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After Gandalf died from the injuries he sustained whilst fighting the Balrog, he was resurrected by Eru:

Gandalf's body lay on the peak for nineteen days, until he was resurrected by Eru and sent back to Middle-earth alive

In the Two Towers movie, we don't get much of an explanation:

I've been sent back, until my task is done.


In the books, do we get a better explanation of who sent Gandalf back and why?

Is Eru mentioned specifically?

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Here's what Gandalf says about his resurrection:

"Then darkness took me, and I strayed out of thought and time, and I wandered far on roads that I will not tell.

"Naked I was sent back - for a brief time, until my task is done. And naked I lay upon the mountain-top. [...] I was alone, forgotten, without escape upon the hard horn of the world. There I lay staring upward, while the stars wheeled over, and each day was as long as a life-age of the earth. Faint to my ears came the gathered rumour of all lands: the springing and the dying, the song and the weeping, and the slow everlasting groan of overburdened snow."

-- The Two Towers, chapter 5: The White Rider

Eru Iluvatar is not explicitly mentioned in the narrative of Lord of the Rings.


Not in the books, but still Word of God:

He was sent by a mere prudent plan of the angelic Valar or governors; but Authority had taken up this plan and enlarged it, at the moment of its failure. 'Naked I was sent back - for a time, until my task is done'. Sent back by whom, and whence? Not by the 'gods' whose business is only with this embodied world and its time; for he passed 'out of thought and time'.
-- Tolkien's Letters, Letter 156

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    “Sent back by whom, and whence? Not by the 'gods' whose business is only with this embodied world and its time; for he passed 'out of thought and time'.” So I guess sent back by Tolkien? – Paul D. Waite Dec 1 '15 at 14:32
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    I just did a search through my electronic copy of the book. Neither the name "Eru" nor "Iluvatar" appears. – Matt Gutting Dec 1 '15 at 14:34
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    Although He's not mentioned by name, I believe Eru is referred to as "The One" in the LOTR appendices' account of the fall of Numenor. – jwodder Dec 1 '15 at 15:43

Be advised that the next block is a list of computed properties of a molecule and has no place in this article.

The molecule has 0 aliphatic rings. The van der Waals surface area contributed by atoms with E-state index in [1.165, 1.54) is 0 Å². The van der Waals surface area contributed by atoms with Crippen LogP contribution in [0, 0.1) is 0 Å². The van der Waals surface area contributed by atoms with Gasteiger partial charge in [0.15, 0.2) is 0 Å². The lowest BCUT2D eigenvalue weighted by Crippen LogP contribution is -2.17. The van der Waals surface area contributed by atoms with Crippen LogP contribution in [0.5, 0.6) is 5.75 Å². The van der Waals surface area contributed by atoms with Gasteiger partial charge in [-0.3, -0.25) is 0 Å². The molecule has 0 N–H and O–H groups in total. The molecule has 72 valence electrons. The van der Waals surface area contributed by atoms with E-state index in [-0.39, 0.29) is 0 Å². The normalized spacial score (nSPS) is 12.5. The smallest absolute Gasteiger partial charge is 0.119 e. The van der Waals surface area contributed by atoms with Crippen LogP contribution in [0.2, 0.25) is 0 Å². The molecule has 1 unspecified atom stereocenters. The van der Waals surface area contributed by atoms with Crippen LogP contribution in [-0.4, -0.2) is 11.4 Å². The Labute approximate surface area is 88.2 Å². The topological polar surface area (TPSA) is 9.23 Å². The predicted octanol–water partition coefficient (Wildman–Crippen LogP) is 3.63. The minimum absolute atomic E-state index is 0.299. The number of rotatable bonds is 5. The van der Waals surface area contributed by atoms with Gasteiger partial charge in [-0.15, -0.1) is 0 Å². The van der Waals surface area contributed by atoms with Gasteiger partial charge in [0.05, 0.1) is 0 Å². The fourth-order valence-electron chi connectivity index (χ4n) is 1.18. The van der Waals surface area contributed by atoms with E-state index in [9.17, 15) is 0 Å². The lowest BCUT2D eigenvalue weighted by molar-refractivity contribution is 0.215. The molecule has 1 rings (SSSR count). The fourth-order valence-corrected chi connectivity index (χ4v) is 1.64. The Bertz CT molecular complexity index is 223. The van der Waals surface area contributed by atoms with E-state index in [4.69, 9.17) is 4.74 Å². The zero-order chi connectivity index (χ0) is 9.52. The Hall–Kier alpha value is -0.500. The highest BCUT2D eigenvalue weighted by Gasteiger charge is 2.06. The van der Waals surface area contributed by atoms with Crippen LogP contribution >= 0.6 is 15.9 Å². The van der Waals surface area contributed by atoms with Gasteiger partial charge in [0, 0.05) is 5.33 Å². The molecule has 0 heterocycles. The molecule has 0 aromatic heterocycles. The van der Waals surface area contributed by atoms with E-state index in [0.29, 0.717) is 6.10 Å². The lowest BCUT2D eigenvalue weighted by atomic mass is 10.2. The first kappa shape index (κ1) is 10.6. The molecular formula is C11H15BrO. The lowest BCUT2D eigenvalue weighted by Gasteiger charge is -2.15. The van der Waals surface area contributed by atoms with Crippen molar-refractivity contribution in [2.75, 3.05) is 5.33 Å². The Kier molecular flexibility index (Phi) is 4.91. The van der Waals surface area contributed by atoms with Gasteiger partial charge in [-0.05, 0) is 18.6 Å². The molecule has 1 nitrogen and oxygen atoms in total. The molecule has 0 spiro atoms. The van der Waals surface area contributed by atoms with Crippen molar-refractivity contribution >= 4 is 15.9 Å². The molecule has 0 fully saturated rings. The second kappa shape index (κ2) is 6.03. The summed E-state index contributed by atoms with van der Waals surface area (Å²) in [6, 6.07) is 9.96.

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    Also, remember, Tolkien intentionally left some things unexplained. Gandalf's language seems an echo of this desire ("...I wandered far on roads that I will not tell.") Indeed, I believe Tolkien considered such mystery a requirement for a good faerie story, though I cannot put my hand to a reference for that. But Tom Bombadil's exact nature is another example. – Dan Barron Dec 1 '15 at 19:57
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    He's basically saying it was a god outside of the machine... – RemcoGerlich Dec 1 '15 at 21:58
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Since he said he was "sent back", it was caused by something very powerful. My theory is that the corruption of other Istari was in part the reason for it. Radagast was bewitched by nature, and lost his original purpose. So were Alatar and Pallando, key figures of whom none of the books as I recall seem to have adequate recount. And more recently, the fall of Saruman, the head of wizard council. He not only left his task, but chose to wear a rainbow-colored outfit, dubbing himself "Saruman-multicolored" in rebellion and a true blasphemy for those who sent him. I don't understand why this change is not emphasized or even seen in the movie, even though Hollywood specializes in visual effects.

It was this disobedience and arrogance by Saruman displayed towards Valar which I think played a major role in Gandalf being sent back. It also explains why he got the color white, as that was now available in the color palette since Saruman's change of identity. I think I remember Gandalf saying somewhere "you must have a leader" or something, hinting there must always be a white wizard, like a company has to have a CEO. So judicially it was Saruman's corruption that ultimately allowed Gandalf to come back from the dead.

  • This seems like some nice reasoning but it would be better if you could edit in some quotes to back it up? – TheLethalCarrot Dec 1 '18 at 14:36

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